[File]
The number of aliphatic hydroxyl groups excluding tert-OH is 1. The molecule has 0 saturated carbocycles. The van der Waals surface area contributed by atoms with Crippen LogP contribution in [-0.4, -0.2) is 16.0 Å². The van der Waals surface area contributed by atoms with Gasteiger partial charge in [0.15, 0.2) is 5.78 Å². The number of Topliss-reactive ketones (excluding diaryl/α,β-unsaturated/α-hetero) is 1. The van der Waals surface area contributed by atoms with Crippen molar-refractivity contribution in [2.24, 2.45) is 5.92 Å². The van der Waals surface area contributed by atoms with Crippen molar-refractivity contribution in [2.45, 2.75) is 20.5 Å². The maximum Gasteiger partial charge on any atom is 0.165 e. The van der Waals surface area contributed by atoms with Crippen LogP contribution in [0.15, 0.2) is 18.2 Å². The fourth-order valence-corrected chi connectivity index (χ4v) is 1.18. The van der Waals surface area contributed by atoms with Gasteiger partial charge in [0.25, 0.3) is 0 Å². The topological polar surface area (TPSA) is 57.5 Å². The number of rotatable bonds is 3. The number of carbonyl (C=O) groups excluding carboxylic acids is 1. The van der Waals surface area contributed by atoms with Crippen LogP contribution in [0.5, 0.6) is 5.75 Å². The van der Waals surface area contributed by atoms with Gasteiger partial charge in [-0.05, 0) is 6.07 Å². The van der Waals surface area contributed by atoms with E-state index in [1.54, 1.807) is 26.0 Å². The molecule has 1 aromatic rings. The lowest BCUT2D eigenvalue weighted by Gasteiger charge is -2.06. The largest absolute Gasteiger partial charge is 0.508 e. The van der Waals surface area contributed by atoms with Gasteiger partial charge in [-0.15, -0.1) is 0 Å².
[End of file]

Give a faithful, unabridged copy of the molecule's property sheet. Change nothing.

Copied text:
The number of aliphatic hydroxyl groups excluding tert-OH is 1. The molecule has 0 saturated carbocycles. The van der Waals surface area contributed by atoms with Crippen LogP contribution in [-0.4, -0.2) is 16.0 Å². The van der Waals surface area contributed by atoms with Gasteiger partial charge in [0.15, 0.2) is 5.78 Å². The number of Topliss-reactive ketones (excluding diaryl/α,β-unsaturated/α-hetero) is 1. The van der Waals surface area contributed by atoms with Crippen molar-refractivity contribution in [2.24, 2.45) is 5.92 Å². The van der Waals surface area contributed by atoms with Crippen molar-refractivity contribution in [2.45, 2.75) is 20.5 Å². The maximum Gasteiger partial charge on any atom is 0.165 e. The van der Waals surface area contributed by atoms with Crippen LogP contribution in [0.15, 0.2) is 18.2 Å². The fourth-order valence-corrected chi connectivity index (χ4v) is 1.18. The van der Waals surface area contributed by atoms with Gasteiger partial charge in [0.25, 0.3) is 0 Å². The topological polar surface area (TPSA) is 57.5 Å². The number of rotatable bonds is 3. The number of carbonyl (C=O) groups excluding carboxylic acids is 1. The van der Waals surface area contributed by atoms with Crippen LogP contribution in [0.5, 0.6) is 5.75 Å². The van der Waals surface area contributed by atoms with Gasteiger partial charge in [-0.05, 0) is 6.07 Å². The van der Waals surface area contributed by atoms with E-state index in [1.54, 1.807) is 26.0 Å². The molecule has 1 aromatic rings. The lowest BCUT2D eigenvalue weighted by Gasteiger charge is -2.06. The largest absolute Gasteiger partial charge is 0.508 e. The van der Waals surface area contributed by atoms with Gasteiger partial charge in [-0.15, -0.1) is 0 Å².